Every woman dreams of a healthy pregnancy. Every woman also dreams of an easy one…one lacking swollen feet, excessive weight gain, countless stretch marks, and negligible energy. But if you were to ask any mother if she had to choose between healthy and easy, I guarantee you that she would choose HEALTHY any and every time.
Yes, we all have a tendency to complain when our waddles get a little to wide (a consequence of water buffalo breadth hips), our bellies block any reasonable effort at shaving, and our swollen feet refuse to fit into anything but granny shoes-all legitimate complaints in my book. But, what would we trade for a healthy baby? What would we give to deliver on-time without any complications? What would we vow if we could keep our infant out of the neonatal intensive care unit, tube and wire free?
Maybe you’ve never thought about it, but lately this has been weighing heavily on my mind. Every year about 450,000 babies are born too early. That’s 1 in 9 babies. Unfortunately, that was my baby! I admit, a premature delivery wasn’t on my “worry list,” and it’s not because my list was short! Santa Clause would have even had trouble keeping up. No, for some reason everything else landed on my irrational, OCD, hypochondriac list; then preeclampsia took me by surprise, and my body and my baby’s life by storm. If I could have done something differently I would have. 3 pounds and two ounces is too tiny for any little one to make a grand entrance into the world. Intubation tubes, heart rate monitor lines, feeding tubes, incubators…these life saving interventions brought both comfort and terror.
Could my emergent c-section at 32 weeks have been prevented? No one knows. Even in today’s medically advanced world, preeclampsia is still a mystery. My risk for developing sudden and severe onset preeclampsia in future pregnancies is literally the flip of a coin. 50:50. It’s a chance I’m willing to take, but not one that I take lightly. After 9 weeks spent in the NICU with my daughter, I know the fear, exhaustion, and grief that prematurity brings. When the tiny twin next door doesn’t make it, or the micro-preemie down the hall is whispered one last loving farewell from his devastated mommy…it’s all too much to bear.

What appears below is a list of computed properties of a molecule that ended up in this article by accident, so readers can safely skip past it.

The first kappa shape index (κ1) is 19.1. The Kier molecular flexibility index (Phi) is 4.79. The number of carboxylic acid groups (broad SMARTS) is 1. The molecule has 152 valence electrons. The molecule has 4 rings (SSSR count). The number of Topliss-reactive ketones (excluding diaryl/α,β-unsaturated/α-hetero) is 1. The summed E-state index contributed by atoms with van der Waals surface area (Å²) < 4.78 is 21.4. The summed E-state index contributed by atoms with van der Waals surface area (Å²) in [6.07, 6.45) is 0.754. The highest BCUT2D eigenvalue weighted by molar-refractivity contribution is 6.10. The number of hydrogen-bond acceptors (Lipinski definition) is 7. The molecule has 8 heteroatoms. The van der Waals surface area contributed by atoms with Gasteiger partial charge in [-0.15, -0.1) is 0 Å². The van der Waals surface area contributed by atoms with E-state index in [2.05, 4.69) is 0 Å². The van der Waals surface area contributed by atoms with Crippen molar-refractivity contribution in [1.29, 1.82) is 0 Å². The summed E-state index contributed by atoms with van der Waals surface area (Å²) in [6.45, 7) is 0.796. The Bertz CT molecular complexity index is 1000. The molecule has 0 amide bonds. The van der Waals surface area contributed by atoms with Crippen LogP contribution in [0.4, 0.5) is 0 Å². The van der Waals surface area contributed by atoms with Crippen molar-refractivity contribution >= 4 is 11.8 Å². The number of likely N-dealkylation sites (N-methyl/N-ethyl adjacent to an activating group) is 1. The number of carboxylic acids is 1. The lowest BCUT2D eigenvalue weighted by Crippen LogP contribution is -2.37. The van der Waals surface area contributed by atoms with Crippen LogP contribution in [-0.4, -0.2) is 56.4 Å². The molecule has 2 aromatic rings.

If I don’t know what to do…what can I do? Of course, there are known contributors to premature deliveries such as tobacco use, alcohol and illicit drug consumption, and a lack of prenatal care; but, none of these apply to me. I don’t drink, smoke, pop pills, or shoot up with anything other than infertility medications. And, since In Vitro Fertilization is our ticket to parenthood, my prenatal care starts at day zero. I take prenatal vitamins, exercise, try to eat healthy, and limit my stress. Yet, none of these have been shown to reduce the risk of preeclampsia.
So, in an effort to protect my future pregnancies I’ve decided to look beyond myself. Now, I’m pushing researchers and the health care community for answers by partnering with The March of Dimes. I want to know what causes preeclampsia. I want to know if there is anything that I can do to prevent it; and if not, what can be done to treat it more effectively? If I am destined for another preterm delivery (one that could happen at an even earlier gestation) I want my preemie to have the best chance not just at survival, but at a healthy life free from neurological complications, breathing problems, visual and hearing disturbances, and developmental delays.
My desires may seem unrealistic, but I know them to be possible. Just 60 years ago my grandmother whispered goodbye to her preemie son only moments after he was born. 60 years ago she was told that there was nothing that they could do to save his life. 60 years later, my healthy 2-year-old daughter is living proof of the life saving advancements developed by the medical research community and largely funded by March of Dimes. All I’m asking for are more answers…quickly!
I can’t do it on my own. Please join me in making a difference for pregnant mothers, unborn babies (my own included), and preemies by walking with me this May 9th, 2015 in the March for Babies or by sponsoring me. Start your own team. Be a corporate sponsor, or sign up to raise awareness in your community. My dream is that 60 years down the road preeclampsia and preterm deliveries will simply be a thing of the past.
Click this link to donate/sponsor The Mom in Me, MD or to learn more about the March for Babies: